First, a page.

Engineer sent to save Clyde’s sinking school

School declared safe, but some decide to keep children home anyway.



IQALUIT— Some students at the elementary school in Clyde River have been pulled out of classes by parents worried for the safety of their children — their place of study is sinking into the ground.

“Over the weekend the school further deteriorated,” said Charlie Banfield, the principal of Quluaq school.

Last week the elementary section of the combined elementary and high school was closed because the building started to sink into the ground.

A group of inspectors from the Nunavut government were sent to the community last week to look at the problem and figure out if the school is still safe. Banfield said he and other people in Clyde River were concerned that the sinking could bend pipes, stretch wires and pose a fire hazard.

The inspectors gave the school a green light to re-open for classes on Monday, but over the weekend, the school sank further, prompting the kindergarten teacher to move her class out of its normal room and into the home economics room in the high school portion of the building.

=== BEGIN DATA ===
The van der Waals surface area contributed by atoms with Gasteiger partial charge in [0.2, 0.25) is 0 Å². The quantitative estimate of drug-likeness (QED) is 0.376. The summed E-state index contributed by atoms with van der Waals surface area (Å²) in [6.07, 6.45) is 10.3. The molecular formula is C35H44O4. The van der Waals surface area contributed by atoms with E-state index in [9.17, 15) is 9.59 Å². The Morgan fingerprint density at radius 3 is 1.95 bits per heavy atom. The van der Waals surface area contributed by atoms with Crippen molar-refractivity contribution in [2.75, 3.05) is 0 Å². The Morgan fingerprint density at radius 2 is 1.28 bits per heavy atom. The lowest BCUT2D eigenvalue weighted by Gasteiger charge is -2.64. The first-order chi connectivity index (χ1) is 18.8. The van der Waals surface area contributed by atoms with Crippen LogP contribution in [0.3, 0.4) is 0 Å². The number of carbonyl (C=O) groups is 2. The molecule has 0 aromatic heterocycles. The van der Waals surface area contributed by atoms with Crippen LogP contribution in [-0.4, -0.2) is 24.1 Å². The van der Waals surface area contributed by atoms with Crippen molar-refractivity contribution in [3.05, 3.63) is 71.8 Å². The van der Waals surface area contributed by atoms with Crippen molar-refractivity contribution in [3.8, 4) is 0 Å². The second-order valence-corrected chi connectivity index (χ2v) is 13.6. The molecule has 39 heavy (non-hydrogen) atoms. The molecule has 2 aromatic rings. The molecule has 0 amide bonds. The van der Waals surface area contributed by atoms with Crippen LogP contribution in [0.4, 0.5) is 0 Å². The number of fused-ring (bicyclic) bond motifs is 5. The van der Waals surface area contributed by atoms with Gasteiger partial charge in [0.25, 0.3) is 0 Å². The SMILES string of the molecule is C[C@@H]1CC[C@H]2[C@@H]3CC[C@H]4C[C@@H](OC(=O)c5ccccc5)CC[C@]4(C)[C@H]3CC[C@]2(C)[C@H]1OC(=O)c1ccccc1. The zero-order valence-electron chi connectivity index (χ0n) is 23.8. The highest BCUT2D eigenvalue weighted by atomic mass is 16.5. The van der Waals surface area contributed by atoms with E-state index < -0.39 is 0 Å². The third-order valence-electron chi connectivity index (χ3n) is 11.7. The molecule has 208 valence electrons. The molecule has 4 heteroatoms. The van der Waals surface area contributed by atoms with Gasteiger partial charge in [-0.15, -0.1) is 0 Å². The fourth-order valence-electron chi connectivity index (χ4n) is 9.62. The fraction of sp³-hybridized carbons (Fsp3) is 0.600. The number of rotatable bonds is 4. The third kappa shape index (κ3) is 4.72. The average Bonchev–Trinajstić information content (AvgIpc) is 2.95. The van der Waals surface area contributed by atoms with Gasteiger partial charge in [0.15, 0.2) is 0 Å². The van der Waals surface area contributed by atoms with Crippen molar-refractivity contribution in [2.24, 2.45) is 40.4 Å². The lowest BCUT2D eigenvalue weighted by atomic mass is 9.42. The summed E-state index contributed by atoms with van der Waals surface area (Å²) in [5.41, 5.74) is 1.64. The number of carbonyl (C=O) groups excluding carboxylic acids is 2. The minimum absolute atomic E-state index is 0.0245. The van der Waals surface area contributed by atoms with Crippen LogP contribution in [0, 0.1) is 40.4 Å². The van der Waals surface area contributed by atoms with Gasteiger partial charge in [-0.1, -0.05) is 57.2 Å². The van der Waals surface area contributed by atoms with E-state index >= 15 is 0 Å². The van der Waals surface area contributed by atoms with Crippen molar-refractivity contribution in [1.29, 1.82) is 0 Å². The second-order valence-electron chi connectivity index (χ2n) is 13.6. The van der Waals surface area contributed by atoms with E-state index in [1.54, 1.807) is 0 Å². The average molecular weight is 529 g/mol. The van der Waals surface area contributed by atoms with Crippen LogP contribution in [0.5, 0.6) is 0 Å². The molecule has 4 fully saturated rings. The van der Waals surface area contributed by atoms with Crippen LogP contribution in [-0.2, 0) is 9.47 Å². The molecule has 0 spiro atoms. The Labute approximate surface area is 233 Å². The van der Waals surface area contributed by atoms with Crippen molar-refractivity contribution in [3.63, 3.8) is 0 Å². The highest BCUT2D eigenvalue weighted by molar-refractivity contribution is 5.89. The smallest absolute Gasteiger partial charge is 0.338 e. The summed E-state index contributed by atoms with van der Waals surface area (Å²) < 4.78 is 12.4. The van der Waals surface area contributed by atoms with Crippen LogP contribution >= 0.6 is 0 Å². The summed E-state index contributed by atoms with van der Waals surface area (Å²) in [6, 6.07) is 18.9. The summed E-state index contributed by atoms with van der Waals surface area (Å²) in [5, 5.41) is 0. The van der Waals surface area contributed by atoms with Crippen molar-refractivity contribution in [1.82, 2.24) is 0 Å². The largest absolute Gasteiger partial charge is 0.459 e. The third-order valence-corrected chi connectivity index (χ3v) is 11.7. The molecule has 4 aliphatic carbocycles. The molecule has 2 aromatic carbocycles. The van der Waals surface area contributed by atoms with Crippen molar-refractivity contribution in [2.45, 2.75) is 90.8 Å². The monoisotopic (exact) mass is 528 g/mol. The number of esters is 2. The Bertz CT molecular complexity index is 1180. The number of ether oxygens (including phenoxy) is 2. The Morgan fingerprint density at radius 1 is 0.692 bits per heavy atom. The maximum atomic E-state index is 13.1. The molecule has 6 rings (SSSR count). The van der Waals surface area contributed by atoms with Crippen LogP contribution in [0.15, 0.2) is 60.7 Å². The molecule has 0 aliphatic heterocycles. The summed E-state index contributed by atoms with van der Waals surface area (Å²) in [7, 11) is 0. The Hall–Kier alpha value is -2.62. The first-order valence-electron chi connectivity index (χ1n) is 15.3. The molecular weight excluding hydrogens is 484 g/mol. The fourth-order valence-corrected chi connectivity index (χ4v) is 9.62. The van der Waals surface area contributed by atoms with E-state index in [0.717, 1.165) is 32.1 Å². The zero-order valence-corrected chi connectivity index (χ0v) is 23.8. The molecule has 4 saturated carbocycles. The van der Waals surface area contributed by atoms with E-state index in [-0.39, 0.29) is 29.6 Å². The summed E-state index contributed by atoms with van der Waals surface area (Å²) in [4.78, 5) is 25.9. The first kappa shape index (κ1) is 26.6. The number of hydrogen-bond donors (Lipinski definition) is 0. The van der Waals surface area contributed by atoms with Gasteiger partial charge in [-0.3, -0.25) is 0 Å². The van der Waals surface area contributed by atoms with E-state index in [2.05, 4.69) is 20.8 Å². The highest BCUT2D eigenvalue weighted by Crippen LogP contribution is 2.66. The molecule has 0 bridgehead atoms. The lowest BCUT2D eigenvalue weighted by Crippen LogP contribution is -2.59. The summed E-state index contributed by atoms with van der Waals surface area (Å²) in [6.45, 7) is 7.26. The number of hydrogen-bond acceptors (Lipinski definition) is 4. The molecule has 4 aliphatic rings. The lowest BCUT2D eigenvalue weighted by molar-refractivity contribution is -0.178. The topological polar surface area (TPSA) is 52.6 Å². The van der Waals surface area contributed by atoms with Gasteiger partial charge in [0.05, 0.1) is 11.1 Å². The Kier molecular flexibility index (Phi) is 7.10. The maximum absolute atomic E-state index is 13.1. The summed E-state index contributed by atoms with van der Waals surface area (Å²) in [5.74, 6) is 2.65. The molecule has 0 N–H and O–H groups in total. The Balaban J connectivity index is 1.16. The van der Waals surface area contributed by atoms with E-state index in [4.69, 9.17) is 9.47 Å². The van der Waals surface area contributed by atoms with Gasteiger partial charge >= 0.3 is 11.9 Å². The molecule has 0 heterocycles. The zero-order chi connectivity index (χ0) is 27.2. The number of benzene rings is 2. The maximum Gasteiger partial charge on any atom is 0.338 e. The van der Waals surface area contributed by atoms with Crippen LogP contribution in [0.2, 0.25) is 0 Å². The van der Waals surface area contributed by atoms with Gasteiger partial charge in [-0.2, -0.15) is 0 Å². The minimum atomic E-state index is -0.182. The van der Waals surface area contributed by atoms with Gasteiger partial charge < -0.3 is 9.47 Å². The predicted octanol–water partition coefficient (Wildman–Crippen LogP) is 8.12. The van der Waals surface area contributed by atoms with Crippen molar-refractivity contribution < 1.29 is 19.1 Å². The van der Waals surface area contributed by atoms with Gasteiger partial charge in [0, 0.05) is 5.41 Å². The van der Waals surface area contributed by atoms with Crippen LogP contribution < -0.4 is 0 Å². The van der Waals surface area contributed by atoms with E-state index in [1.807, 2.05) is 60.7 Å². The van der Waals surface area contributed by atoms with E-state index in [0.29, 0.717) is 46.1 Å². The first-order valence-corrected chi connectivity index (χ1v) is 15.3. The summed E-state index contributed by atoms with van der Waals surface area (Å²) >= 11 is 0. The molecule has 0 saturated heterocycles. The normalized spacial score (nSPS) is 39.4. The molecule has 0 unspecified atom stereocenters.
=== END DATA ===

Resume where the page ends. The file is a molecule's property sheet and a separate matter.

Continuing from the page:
“I’d say it’s gone down at least a foot,” Banfield said Monday. The sinking had caused some cracking in the walls and floors of the school, he said and some parents had pulled their children from classes.

On Wednesday, Banfield said the school had sunk even more. Classes were continuing and Banfield said that a structural engineer was to arrive Thursday to determine what should be done to shore up the school.

“That portion of the school is sitting on a concrete pad,” he said. He explained that one theory being tossed about in Clyde about the sinking was that heat from the school’s furnace was going through the floor and melting the permafrost below.

Another idea, voiced by the Director of the Baffin Divisional Education Council Cathy MacGregor, is that skirting placed around the bottom of the newer part of the school (which sits on piles) was trapping heat under the school and that this is melting the permafrost beneath the school.

“The plan is and has been to tear that wing down and build a new one next fall,” said MacGregor. She said plans are still being made to order materials on the sealift and begin construction in the fall. She said two new sections are planned.

She could not say how much it would cost to affect repairs to the building until it had been looked at by the engineer.

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